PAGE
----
Desde Dentro de Cuba.
Distribuido por Cuba Free Press, Inc. - http://www.cubafreepress.org
Havana, October 16, 1998, Cuba Free Press.
THEY HAVE BECOME JUST PROSTITUTES, NOT "JINETERAS," ALL OVER THE PLACE By Tania Quintero, Cuba Free Press.
HAVANA - They started by giving themselves the fancy name of "jineteras" (which at the U.S. horse racing tracks means jockeys), and accepting only U.S. dollars. But now they're just whores, prostitutes much like their counterparts all over the world. Although the dollar is their goal, many are settling for the national currency, pesos.
From Cape San Antonio to the Punta de Maisi there are these women who make a living off of selling their bodies. They come in any age group but more and more they "break in" on the "career" from the age of adolescence.
There are also men, young guys who have no problem "laying" with people of the same sex or women. They say that the lesbian groups are in fashion and are well paid by the foreigners because what it costs them in Cuba is mere peanuts compared to what they pay for the same service in Europe or North America.
Zoila, a good looking black woman, has just arrived from Italy where she lives with a tourist who married her. She considers herself successful. After one year abroad, she has returned dressed very elegantly and decked in jewelry. She used to live in Guantanamo and went there to visit her parents who live in nearby Maise, where hurricane Georges caused much damage.
"My family and friends are very proud of me, because I was able to leave such rural backwardness and poverty. Had I stayed here I would have had to settle for living with one of the black men who work in Caimanera and putting up with his beatings, the same as most Cubans do to their women when they're drunk."
Zoila knows nothing about the government's new attack on prostitution and pimping. When we tell her about it she says it is all for naught.
"What they would have to do is guarantee the people, particularly women and young people, and give them some level of decent living and not the discrimination that now exists. Those who have dollars live well and the rest live miserably."
In her words, the need to own dollars and the low salaries paid in pesos by the principal employer, the government, are the main cause why so many young women find their future in prostitution.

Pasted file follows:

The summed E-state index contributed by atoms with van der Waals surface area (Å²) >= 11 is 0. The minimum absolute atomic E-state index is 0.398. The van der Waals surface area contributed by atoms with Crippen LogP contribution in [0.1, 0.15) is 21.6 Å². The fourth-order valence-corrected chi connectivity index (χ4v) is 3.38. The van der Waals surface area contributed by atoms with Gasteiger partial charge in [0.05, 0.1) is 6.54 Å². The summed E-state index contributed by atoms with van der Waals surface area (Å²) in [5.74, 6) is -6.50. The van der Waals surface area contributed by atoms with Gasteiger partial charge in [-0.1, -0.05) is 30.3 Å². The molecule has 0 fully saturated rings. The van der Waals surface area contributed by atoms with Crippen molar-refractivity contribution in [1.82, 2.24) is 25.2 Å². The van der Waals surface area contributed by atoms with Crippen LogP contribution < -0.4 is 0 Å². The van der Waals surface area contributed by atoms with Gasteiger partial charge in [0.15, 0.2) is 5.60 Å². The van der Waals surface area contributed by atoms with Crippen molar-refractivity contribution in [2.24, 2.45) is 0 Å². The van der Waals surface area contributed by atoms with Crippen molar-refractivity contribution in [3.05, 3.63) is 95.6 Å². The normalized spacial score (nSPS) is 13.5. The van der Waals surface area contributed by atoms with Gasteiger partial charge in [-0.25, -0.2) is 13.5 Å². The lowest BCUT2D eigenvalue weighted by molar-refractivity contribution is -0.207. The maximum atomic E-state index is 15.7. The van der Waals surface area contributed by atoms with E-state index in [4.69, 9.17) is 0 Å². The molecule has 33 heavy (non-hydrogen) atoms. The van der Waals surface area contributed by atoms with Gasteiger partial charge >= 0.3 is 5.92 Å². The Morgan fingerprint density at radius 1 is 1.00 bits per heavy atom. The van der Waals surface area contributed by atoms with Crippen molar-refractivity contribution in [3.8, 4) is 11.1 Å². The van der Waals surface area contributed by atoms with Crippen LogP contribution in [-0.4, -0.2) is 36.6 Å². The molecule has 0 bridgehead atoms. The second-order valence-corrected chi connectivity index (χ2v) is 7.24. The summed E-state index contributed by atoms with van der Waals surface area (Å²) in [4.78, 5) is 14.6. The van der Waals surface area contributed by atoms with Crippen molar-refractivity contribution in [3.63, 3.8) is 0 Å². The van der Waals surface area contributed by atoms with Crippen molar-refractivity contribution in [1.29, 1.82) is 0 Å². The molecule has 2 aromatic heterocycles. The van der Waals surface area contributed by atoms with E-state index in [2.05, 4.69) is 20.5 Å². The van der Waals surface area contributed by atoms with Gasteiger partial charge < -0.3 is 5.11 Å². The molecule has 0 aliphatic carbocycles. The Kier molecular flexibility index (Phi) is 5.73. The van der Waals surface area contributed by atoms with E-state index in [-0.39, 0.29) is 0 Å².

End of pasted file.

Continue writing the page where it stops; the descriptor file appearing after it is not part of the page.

Since 1986, when tourists started arriving from abroad in force, it was predictable that this would happen. The authorities took some measures, including prison and repression. But the widespread practice of prostitution has its roots in the economy and society, and in these larger areas little is being done to get at the roots of the problem.
During the present school year, with the teachings of moral values and the classes on inner thought being given, the authorities pretend to turn a new leaf on the situation. But it is too late.
When, starting in 1959, the government nationalized all the schools and eliminated all the religious schools, it made one of its first great mistakes. One of the subjects which should never have been eliminated was "Morals and Civics." The "Kiss to the Motherland" and other patriotic initiatives which used to be held in our public and private schools, were taken over by the far-from-expert authorities who managed the Ministry of Education. Those programs soon were linked to bad examples inherited from our past and the directors made the very grave mistake of not re-directing them. Among so many blunders, this was just one and now we're paying for it.
If a good portion of the guilt falls on the educational/propaganda system, the rest falls squarely on the shoulders of the family, divided and subdivided, for reasosns of politics or living standards. The Cuban home which today does not reflect the tension of arguments of all types is a rarity. A significant percentage of the adolescents and youth who leave home and decide to beg, prostitute themselves or commit crimes, come from families where the common denominator is parents either divorced, dead, in prison or living abroad.
The same "freedom" or free-for-all proclaimed by the revolution for women, was taken up by their daughters. Hence a good many of today's jineteras or prostitutes rely on the express approval of their mothers. Even Zoila says it: "My mother always told me to go out into the world and try to make a different life for myself, far from the life that she led, full of frustrations.
"I'm very happy every time I return to my town and see that the best house is that of my parents."
The problem of prostitution, like that of other crimes, of illegality and of the anti-social attitudes, has a direct link to the economic, political and social situation faced by Cuban society today. To ignore this is to keep plowing in the ocean.
By Tania Quintero, Cuba Free Press.
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